Tribal people of Orissa

orissa_tribe.jpgThe antiquity of Orissa is endorsed by her ancient people who continue to inhabit their traditional dwelling places in remote areas in the deep forests and hilly interiors. Steeped in the mystery that surrounds their ancient ways, the Orissan tribals continue to be a source of deep interest not only for anthropologists and sociologists but also for numerous tourists who flock to Orissa in search of the exotic mystique of this relatively unexplored state. Orissa has 62 distinct tribal groups, making it the largest collection of tribal people in a single state in the country. Each of these tribal groups has its own indigenous customs and continues to practice them even today. Orissa is home to India's ancient civilization and most of it is concentrated around the Eastern Ghat hill ranges in the region of Koraput, Sundargarh and Mayurbhanj.

Many tourists do get to meet some of these tribal groups and see them in their natural habitat, though access to some tribal areas is still strictly restricted. But what the tourist manages to see, can be an experience that is both enriching and educative. The tribal economy is by and large based on activities around the jungles. Food gathering, hunting and fishing continue to be the main source of livelihood though some of the larger tribes such as the Santhals, Mundas and Gonds have become agriculturists. The Juang, Bhuyan, Bondo, Saora and Dharua tribes follow the shifting cultivation practice. The Koya tribals are cattle breeders while the Mohali and Lohara are simple artisans involved in basket weaving and tool making. The Santhal, Munda and Ho tribals have now also become involved in the mining and industrial belts of Orissa. Though their economy is a bit shaky, the Orissan tribals enjoy a rich and varied cultural heritage, the most powerful instance of this being in their music and dance which are as colourful as they are rhythmical. The cycle of life offers numerous reasons to celebrate and is done so with vigour and grace, either in the privacy of the family home or as a community activity. The changing seasons, religious customs and the traditional rhythms of superstitious belief are strong incentives for creating a string of festivals to augment their importance to the tribals.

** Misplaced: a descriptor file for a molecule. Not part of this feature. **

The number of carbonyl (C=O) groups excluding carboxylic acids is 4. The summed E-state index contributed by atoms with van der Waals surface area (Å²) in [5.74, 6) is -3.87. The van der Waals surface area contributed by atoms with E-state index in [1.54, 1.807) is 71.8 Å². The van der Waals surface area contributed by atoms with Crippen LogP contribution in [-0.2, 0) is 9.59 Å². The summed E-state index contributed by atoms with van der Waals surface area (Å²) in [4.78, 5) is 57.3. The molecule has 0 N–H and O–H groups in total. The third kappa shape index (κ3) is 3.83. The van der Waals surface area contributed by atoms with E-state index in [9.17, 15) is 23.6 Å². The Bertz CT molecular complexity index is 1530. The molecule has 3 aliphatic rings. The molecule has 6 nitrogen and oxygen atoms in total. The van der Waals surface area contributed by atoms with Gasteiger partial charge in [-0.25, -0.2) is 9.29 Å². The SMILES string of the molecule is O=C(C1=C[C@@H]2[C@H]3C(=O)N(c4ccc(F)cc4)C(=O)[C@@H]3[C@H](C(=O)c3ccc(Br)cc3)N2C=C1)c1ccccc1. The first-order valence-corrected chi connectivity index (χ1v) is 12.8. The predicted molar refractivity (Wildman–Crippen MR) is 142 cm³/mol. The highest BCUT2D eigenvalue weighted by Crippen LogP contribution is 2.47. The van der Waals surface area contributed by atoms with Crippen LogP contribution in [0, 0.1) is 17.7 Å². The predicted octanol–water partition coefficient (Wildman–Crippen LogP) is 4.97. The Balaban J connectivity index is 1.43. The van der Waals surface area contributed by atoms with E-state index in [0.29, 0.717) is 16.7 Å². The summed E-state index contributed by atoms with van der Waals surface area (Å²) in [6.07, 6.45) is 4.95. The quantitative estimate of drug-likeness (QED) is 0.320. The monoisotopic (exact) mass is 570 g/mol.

The Paraja tribe is primarily located in the Kalahandi and Koraput regions of Orissa. Their language is `Parij'. They worship numerous Gods and Goddesses who live in the hills and forests. They love dance and music during weddings. The Saora tribe is one of the most ancient and they are known for being marathon walkers, expert hunters and climbers. Personal hygiene is of intense importance to them. The Bondos are fiercely independent and aggressive, and continue to practice the barter system of exchanging produce from their fields for their daily needs. Bondo women prefer to marry younger men because they can have someone who will earn for them in their old age. The Gonds are the warrior caste who have travelled the vast tracts of central and south India. The Oraon tribals are economically better placed because of their more progressive ways and interaction with the modern world, in the field of agriculture. An Oraon marriage partner can contest for divorce on the grounds of not only adultery but also for bad temper and laziness.

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